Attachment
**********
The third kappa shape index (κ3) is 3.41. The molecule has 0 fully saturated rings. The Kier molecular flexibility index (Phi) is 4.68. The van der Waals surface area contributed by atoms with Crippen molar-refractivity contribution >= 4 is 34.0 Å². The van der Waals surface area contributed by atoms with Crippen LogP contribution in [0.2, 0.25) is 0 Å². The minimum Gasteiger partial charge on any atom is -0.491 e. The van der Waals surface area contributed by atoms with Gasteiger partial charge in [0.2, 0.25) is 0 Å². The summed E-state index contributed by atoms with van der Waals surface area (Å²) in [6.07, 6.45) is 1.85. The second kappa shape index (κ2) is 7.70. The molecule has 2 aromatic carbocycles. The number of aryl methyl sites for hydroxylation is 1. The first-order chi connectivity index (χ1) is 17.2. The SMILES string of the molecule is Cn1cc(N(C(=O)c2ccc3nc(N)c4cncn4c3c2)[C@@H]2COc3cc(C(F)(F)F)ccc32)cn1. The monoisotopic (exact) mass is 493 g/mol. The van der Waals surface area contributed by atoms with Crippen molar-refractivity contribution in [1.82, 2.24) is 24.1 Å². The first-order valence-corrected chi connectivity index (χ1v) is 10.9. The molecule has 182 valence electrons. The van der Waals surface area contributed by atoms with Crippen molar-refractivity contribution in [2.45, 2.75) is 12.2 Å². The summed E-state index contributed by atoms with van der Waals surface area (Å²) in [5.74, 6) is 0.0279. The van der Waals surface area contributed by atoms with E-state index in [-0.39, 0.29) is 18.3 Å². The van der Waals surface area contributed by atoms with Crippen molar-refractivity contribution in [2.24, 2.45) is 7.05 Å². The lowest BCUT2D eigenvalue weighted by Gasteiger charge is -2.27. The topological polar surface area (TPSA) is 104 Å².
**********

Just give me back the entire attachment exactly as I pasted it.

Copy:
The third kappa shape index (κ3) is 3.41. The molecule has 0 fully saturated rings. The Kier molecular flexibility index (Phi) is 4.68. The van der Waals surface area contributed by atoms with Crippen molar-refractivity contribution >= 4 is 34.0 Å². The van der Waals surface area contributed by atoms with Crippen LogP contribution in [0.2, 0.25) is 0 Å². The minimum Gasteiger partial charge on any atom is -0.491 e. The van der Waals surface area contributed by atoms with Gasteiger partial charge in [0.2, 0.25) is 0 Å². The summed E-state index contributed by atoms with van der Waals surface area (Å²) in [6.07, 6.45) is 1.85. The second kappa shape index (κ2) is 7.70. The molecule has 2 aromatic carbocycles. The number of aryl methyl sites for hydroxylation is 1. The first-order chi connectivity index (χ1) is 17.2. The SMILES string of the molecule is Cn1cc(N(C(=O)c2ccc3nc(N)c4cncn4c3c2)[C@@H]2COc3cc(C(F)(F)F)ccc32)cn1. The monoisotopic (exact) mass is 493 g/mol. The van der Waals surface area contributed by atoms with Crippen molar-refractivity contribution in [1.82, 2.24) is 24.1 Å². The first-order valence-corrected chi connectivity index (χ1v) is 10.9. The molecule has 182 valence electrons. The van der Waals surface area contributed by atoms with Crippen molar-refractivity contribution in [2.45, 2.75) is 12.2 Å². The summed E-state index contributed by atoms with van der Waals surface area (Å²) in [5.74, 6) is 0.0279. The van der Waals surface area contributed by atoms with E-state index in [-0.39, 0.29) is 18.3 Å². The van der Waals surface area contributed by atoms with Crippen molar-refractivity contribution in [2.24, 2.45) is 7.05 Å². The lowest BCUT2D eigenvalue weighted by Gasteiger charge is -2.27. The topological polar surface area (TPSA) is 104 Å².